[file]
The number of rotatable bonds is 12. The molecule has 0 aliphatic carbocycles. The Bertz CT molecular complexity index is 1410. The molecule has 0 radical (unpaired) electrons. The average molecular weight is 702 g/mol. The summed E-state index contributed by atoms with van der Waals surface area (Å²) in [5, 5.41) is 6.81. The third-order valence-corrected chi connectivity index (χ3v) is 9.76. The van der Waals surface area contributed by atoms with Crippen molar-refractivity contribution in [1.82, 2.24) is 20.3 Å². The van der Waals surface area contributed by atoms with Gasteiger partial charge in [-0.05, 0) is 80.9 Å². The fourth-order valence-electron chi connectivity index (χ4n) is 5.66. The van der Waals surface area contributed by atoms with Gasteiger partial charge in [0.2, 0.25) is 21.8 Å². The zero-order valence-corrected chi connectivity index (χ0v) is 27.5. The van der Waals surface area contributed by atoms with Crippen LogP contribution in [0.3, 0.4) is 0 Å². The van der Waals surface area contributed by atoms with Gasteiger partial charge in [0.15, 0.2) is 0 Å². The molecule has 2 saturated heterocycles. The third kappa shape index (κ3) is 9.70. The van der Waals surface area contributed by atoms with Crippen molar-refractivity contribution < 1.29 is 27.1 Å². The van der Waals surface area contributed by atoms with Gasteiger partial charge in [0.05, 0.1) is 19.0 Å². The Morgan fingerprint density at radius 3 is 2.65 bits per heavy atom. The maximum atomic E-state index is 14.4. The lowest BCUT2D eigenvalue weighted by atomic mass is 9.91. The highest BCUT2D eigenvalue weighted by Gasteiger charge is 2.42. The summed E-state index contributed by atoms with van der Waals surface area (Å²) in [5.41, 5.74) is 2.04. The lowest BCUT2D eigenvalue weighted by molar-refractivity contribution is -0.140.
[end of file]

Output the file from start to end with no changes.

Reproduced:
The number of rotatable bonds is 12. The molecule has 0 aliphatic carbocycles. The Bertz CT molecular complexity index is 1410. The molecule has 0 radical (unpaired) electrons. The average molecular weight is 702 g/mol. The summed E-state index contributed by atoms with van der Waals surface area (Å²) in [5, 5.41) is 6.81. The third-order valence-corrected chi connectivity index (χ3v) is 9.76. The van der Waals surface area contributed by atoms with Crippen molar-refractivity contribution in [1.82, 2.24) is 20.3 Å². The van der Waals surface area contributed by atoms with Gasteiger partial charge in [-0.05, 0) is 80.9 Å². The fourth-order valence-electron chi connectivity index (χ4n) is 5.66. The van der Waals surface area contributed by atoms with Gasteiger partial charge in [0.2, 0.25) is 21.8 Å². The zero-order valence-corrected chi connectivity index (χ0v) is 27.5. The van der Waals surface area contributed by atoms with Crippen LogP contribution in [0.3, 0.4) is 0 Å². The van der Waals surface area contributed by atoms with Gasteiger partial charge in [0.15, 0.2) is 0 Å². The molecule has 2 saturated heterocycles. The third kappa shape index (κ3) is 9.70. The van der Waals surface area contributed by atoms with Crippen molar-refractivity contribution < 1.29 is 27.1 Å². The van der Waals surface area contributed by atoms with Gasteiger partial charge in [0.05, 0.1) is 19.0 Å². The Morgan fingerprint density at radius 3 is 2.65 bits per heavy atom. The maximum atomic E-state index is 14.4. The lowest BCUT2D eigenvalue weighted by atomic mass is 9.91. The highest BCUT2D eigenvalue weighted by Gasteiger charge is 2.42. The summed E-state index contributed by atoms with van der Waals surface area (Å²) in [5.41, 5.74) is 2.04. The lowest BCUT2D eigenvalue weighted by molar-refractivity contribution is -0.140.